Writing. Reading. The first is so I can tell stories. I love telling stories. The second is so I can wonder at the stories of other writers and marvel at how complex is the human mind, how imaginative, how unique, how full of infinite variety. Minds like these can conquer the universe and will.
Not waving my arms about and shouting ‘look at me’. I did that as a child. Then I became an adult (almost) and no longer felt the need to be patted on the head. Not as much, anyway.
The promotion also taught me that people like free stuff, but are not keen on paying. I do. You do. We all do. It’s in our DNA to gravitate towards free stuff and gorge ourselves on it in case tomorrow, there is no more. Check your Kindle. How many free books are languishing there, never to be read?
Jane Austen didn’t need to make money. In some ways she was a dilettante writer: a posh lass having an ironical, gentrified giggle about and with her awfully nice chums. For her – and I know Austen fans will disagree – writing was a hobby. There were few female fiction writers at the time so she captured the imagination of a generation of women with her works, almost by default. The TV ‘reality’ show, ‘Made in Chelsea’ springs to mind as a dumbed down version of her social commentary. It’s interesting to note that Austen only became truly popular after her death, so the writers and stars of ‘Made in Chelsea’ obviously have a better cunning plan than had dear old Jane.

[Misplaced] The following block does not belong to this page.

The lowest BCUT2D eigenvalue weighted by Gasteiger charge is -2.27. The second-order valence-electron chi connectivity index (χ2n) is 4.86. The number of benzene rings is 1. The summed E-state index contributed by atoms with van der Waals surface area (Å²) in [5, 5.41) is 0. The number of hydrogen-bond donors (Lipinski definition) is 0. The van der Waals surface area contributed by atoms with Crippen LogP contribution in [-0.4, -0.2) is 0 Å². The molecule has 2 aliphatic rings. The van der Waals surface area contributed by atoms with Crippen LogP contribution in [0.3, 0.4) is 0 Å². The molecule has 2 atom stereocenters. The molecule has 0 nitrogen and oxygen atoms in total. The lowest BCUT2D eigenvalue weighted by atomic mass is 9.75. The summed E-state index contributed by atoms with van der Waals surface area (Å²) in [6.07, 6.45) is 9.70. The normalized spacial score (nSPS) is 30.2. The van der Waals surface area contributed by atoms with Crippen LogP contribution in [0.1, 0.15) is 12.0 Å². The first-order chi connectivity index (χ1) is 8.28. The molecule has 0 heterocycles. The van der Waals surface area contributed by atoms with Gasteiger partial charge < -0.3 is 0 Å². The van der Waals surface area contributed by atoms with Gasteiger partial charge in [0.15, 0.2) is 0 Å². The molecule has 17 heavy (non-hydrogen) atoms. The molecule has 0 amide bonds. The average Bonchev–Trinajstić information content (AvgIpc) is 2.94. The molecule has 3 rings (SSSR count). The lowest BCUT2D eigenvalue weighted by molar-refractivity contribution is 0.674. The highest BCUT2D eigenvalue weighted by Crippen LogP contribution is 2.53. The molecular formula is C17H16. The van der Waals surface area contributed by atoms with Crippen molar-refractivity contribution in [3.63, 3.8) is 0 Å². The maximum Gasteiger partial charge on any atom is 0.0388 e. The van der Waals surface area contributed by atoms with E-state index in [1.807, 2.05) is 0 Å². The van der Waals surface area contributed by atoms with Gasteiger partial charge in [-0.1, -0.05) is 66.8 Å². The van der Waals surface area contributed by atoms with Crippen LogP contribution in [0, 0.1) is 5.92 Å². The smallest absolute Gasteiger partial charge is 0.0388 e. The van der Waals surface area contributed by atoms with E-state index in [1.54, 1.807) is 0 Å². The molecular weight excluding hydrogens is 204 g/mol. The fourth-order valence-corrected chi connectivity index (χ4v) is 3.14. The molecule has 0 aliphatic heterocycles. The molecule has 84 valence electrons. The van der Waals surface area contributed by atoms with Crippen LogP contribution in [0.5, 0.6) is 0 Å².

There are, perhaps two ways for fiction writing to go. One is the Billions way, where a billion writers, some of whom can write and others who struggle, flood the streets with their pamphlets in the vague hope that someone will be interested enough to read them and not use them for lighting the stove. For ‘street’, substitute Amazon and you’ll see where that’s going. They will all – with a few exceptions – be hobby writers: not because they write badly, but because they cannot make a living from writing through sheer weight of free reading material and because few read their books. My heart goes out to them (us) all. Fiction has to be wrung from the soul and it deserves to be more than kindle-ing.
The second way is to find a new model.
I know what I think the new model should look like and in it everything is free.
There will be no publishers. No agents. Indies rule, okay? I’m going to test the model later this year. I won’t be able to do comparative testing, so it won’t be a fair test or even definitive, because I have no intention of wasting my hard earned dosh on shiny-faced 14 year old marketeers so they can buy a new Ferrari, or spending endless days tweeting, getting passengers to my platform, being found with a gasp of surprise around a bend in the Orinoco or wearing a clown’s outfit to increase visibility. My wife tells me I don’t need an outfit to be a clown.
It should produce more information, but won’t be a model that suits everyone. What I have in mind doesn’t suit me too well, but the alternatives are not pleasant.
It will enable me to write with fewer restrictions or possibly more and remove the present concept of marketing when I could be writing, or just staring at a cloud that looks like Buddha or Groucho Marx. There will be a price. There is always a price for every human action.
I’ll give you a clue.